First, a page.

Again and again, Jay and I see our clients running into trouble because they’re distracted by their own ideas and internal rebuttals when they might profit more from paying attention to what their team members or clients are saying. Here are a few quick ideas to help tune up your listening skills so you can stay focused when you don’t think it’s important. Thanks to Jay for this article – adapted from his book in process – Simple Steps to Listening.
Here are some quick, straightforward ways to help you listen better and encourage people to share vital information with you:
If you recognize you are or were wrong, chances are you missed an opportunity to hear everything that was available to help you make the best choice. Next time try coaching yourself to really understand a variety of other peoples’ opinions before committing to an action.
If you start thinking before the other person is done talking, chances are you missed some piece of important information. Try asking a question that you don’t know the answer to.
“I’d like to understand where this data is from.”
“What specifically has led you to have this concern?”
“How would you implement your idea?”
“Do you have a suggestion how we could reduce the risk you are talking about?”
If you find yourself preparing a response before you’ve heard everything the other person wants to say, you aren’t listening anymore and you will miss something. Will it be important? I don’t know, but to be a little more confident that you know what was said remind yourself:
“Find the unusual insight in the stew of their ordinary ideas.”
“What if one of their ideas were a clue that might tell me something about the future which of their thoughts is the clue?”
If you’re irritated by the person speaking, your ability to listen may well be overwhelmed by your frustration. Try assuming that the other person is probably doing the best they can. Quickly make up one or two possible positive motivations they might have to do what they’re doing. Whether you’re right or wrong makes little difference. Even considering alternative positive motivations will make it easier to recover from frustration.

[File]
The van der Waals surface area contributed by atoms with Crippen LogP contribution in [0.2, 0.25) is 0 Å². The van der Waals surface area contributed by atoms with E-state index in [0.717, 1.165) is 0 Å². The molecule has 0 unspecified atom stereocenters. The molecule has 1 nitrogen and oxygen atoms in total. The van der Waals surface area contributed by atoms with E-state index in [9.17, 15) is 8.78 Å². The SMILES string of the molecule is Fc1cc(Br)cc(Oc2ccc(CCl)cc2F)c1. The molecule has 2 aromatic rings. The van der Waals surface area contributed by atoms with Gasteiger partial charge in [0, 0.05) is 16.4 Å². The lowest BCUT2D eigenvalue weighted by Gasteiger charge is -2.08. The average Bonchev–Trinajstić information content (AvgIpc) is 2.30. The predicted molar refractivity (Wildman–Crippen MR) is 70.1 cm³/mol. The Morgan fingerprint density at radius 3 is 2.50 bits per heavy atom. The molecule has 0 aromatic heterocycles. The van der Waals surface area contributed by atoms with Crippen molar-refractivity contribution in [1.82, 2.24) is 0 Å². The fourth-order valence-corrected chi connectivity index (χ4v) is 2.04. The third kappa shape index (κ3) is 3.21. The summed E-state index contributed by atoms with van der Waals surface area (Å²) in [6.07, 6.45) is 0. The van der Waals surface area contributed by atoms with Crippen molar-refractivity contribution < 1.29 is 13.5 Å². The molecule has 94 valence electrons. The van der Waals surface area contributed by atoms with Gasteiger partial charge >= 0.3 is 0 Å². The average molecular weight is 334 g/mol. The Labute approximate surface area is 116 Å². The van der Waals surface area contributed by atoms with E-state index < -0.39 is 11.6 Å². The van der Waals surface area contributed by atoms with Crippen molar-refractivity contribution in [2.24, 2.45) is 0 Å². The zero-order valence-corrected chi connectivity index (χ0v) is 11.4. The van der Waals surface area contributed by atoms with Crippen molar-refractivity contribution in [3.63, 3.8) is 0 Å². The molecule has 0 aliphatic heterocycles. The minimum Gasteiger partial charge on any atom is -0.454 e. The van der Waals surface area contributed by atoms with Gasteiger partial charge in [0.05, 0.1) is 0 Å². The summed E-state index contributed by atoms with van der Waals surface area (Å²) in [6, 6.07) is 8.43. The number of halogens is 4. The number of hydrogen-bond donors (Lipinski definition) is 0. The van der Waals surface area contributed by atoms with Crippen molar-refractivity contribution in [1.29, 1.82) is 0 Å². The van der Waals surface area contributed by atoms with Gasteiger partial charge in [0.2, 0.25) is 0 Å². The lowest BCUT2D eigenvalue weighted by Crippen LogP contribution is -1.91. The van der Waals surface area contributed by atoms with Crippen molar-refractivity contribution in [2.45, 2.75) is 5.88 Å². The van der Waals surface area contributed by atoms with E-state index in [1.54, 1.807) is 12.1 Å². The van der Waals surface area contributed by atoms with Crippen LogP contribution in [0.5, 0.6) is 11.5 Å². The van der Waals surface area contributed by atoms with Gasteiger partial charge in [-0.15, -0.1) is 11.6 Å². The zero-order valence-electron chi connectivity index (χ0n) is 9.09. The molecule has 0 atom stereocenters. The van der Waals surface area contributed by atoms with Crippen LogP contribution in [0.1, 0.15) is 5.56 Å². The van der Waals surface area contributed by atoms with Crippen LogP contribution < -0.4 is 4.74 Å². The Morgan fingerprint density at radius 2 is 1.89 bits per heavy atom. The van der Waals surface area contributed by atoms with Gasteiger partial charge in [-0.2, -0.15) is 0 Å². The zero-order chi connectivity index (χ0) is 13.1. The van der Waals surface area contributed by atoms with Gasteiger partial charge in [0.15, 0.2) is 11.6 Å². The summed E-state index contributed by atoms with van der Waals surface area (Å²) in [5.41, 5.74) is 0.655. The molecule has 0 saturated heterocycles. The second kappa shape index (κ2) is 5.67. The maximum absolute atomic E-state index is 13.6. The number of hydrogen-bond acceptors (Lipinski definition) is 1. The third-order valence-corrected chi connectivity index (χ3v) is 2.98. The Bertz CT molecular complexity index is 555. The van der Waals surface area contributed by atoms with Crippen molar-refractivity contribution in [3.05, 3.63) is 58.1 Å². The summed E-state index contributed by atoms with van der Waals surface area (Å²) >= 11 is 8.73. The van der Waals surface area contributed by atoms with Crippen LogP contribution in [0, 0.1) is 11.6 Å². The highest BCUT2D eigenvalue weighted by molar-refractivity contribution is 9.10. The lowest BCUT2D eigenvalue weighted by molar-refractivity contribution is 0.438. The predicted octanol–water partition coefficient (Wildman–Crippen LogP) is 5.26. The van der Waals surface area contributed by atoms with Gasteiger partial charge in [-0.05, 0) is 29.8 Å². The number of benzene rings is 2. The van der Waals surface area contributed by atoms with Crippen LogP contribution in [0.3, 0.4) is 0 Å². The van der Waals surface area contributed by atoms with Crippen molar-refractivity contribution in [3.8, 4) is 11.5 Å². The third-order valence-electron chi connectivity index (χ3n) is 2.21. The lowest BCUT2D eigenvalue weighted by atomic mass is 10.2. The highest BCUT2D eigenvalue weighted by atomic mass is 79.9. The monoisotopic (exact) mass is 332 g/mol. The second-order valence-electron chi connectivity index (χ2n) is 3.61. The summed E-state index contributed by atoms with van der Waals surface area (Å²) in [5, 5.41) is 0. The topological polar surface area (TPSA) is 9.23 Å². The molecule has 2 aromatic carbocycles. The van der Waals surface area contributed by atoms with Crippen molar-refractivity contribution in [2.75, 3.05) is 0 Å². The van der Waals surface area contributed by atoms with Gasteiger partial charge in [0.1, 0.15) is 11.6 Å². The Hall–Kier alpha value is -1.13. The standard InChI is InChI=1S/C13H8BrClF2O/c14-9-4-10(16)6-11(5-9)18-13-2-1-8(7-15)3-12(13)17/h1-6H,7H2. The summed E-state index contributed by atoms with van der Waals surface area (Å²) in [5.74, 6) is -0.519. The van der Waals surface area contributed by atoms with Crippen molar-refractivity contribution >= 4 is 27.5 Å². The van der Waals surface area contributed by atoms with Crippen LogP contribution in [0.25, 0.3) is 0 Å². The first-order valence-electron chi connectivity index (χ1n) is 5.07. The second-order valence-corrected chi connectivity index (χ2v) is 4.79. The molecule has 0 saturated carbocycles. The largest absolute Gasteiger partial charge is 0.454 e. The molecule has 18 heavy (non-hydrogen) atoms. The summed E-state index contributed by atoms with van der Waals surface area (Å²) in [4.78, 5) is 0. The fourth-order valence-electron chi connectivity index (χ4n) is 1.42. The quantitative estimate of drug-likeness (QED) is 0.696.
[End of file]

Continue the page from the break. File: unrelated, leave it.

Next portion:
People want to be listened to, and knowing they are encourages them to share more. How does the person who’s talking, know that you’re listening to them?
Look at them, not somewhere else or right through them. Respond with specific comments:
“That’s an interesting idea.”
“I like the idea of a new website approach. Let’s focus on that for a minute.”
“Please repeat that last idea. I want to be sure I understand it.”
Repeat a detail-“If I understand you, you’re saying…”
And perhaps the most powerful evidence that you’re listening is the acknowledgement you offer.
And remember, listening and watching are both paying attention. In a sense, watching is listening with your eyes. People will feel respected if they feel “seen” or “listened to,” and acknowledgements also show that you’re paying attention.
“Thanks for explaining your idea. You got the ball rolling.”
“You created the original dashboard. That started all the innovative ideas.”
“I’ve noticed that you’re always on the lookout for potential risks.”
“You’re someone I depend on to keep us abreast of the latest possibilities in the field.”
Have you found ways to keep your attention focused when you want to be listening? Please send them to us. We’d love to share them with other readers. Go ahead. We’re listening.
Learning to listen means taking good ideas and practicing them. Our coaching sessions on better listening encourage lots of relaxed practice where you can find your own voice. Contact us to discover the importance of listening whether you’re a collaborative leader or an authoritarian one. Boost your leadership potential and strengthen your personal relationships with coaching that matters. And if you can’t see the purpose in listening better, you should know that we think we can show you some pretty compelling reasons why your business will profit from the effort. Call or email us and we’ll discover together which of us needs to listen to the other.